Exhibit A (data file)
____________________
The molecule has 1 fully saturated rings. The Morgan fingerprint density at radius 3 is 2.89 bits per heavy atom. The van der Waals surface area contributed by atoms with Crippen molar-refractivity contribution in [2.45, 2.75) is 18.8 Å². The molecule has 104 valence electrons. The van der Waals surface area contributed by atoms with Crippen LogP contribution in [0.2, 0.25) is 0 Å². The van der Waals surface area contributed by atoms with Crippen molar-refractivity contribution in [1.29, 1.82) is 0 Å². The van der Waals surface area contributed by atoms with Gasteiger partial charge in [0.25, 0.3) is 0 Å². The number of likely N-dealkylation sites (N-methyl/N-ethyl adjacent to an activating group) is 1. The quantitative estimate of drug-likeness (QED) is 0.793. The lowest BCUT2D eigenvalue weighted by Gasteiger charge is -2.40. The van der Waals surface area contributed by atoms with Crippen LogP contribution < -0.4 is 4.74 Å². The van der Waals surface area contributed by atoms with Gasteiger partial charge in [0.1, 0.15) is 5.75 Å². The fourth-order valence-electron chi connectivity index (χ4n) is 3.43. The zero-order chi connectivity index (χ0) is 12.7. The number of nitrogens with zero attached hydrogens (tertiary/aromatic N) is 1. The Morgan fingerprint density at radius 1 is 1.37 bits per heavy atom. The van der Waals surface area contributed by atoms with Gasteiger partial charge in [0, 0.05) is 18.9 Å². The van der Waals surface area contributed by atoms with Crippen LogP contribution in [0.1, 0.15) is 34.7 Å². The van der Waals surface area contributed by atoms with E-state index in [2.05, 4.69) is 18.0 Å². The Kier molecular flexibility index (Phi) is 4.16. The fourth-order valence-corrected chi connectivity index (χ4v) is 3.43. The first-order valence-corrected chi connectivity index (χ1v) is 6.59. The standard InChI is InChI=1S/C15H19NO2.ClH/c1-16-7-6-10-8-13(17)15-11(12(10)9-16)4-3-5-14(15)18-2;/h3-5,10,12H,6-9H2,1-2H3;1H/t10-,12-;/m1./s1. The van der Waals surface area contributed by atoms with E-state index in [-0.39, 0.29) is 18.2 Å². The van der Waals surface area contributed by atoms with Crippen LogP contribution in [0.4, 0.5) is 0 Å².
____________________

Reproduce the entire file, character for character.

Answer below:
The molecule has 1 fully saturated rings. The Morgan fingerprint density at radius 3 is 2.89 bits per heavy atom. The van der Waals surface area contributed by atoms with Crippen molar-refractivity contribution in [2.45, 2.75) is 18.8 Å². The molecule has 104 valence electrons. The van der Waals surface area contributed by atoms with Crippen LogP contribution in [0.2, 0.25) is 0 Å². The van der Waals surface area contributed by atoms with Crippen molar-refractivity contribution in [1.29, 1.82) is 0 Å². The van der Waals surface area contributed by atoms with Gasteiger partial charge in [0.25, 0.3) is 0 Å². The number of likely N-dealkylation sites (N-methyl/N-ethyl adjacent to an activating group) is 1. The quantitative estimate of drug-likeness (QED) is 0.793. The lowest BCUT2D eigenvalue weighted by Gasteiger charge is -2.40. The van der Waals surface area contributed by atoms with Crippen LogP contribution < -0.4 is 4.74 Å². The van der Waals surface area contributed by atoms with Gasteiger partial charge in [0.1, 0.15) is 5.75 Å². The fourth-order valence-electron chi connectivity index (χ4n) is 3.43. The zero-order chi connectivity index (χ0) is 12.7. The number of nitrogens with zero attached hydrogens (tertiary/aromatic N) is 1. The Morgan fingerprint density at radius 1 is 1.37 bits per heavy atom. The van der Waals surface area contributed by atoms with Gasteiger partial charge in [0, 0.05) is 18.9 Å². The van der Waals surface area contributed by atoms with Crippen LogP contribution in [0.1, 0.15) is 34.7 Å². The van der Waals surface area contributed by atoms with E-state index in [2.05, 4.69) is 18.0 Å². The Kier molecular flexibility index (Phi) is 4.16. The fourth-order valence-corrected chi connectivity index (χ4v) is 3.43. The first-order valence-corrected chi connectivity index (χ1v) is 6.59. The standard InChI is InChI=1S/C15H19NO2.ClH/c1-16-7-6-10-8-13(17)15-11(12(10)9-16)4-3-5-14(15)18-2;/h3-5,10,12H,6-9H2,1-2H3;1H/t10-,12-;/m1./s1. The van der Waals surface area contributed by atoms with E-state index in [-0.39, 0.29) is 18.2 Å². The van der Waals surface area contributed by atoms with Crippen LogP contribution in [0.4, 0.5) is 0 Å².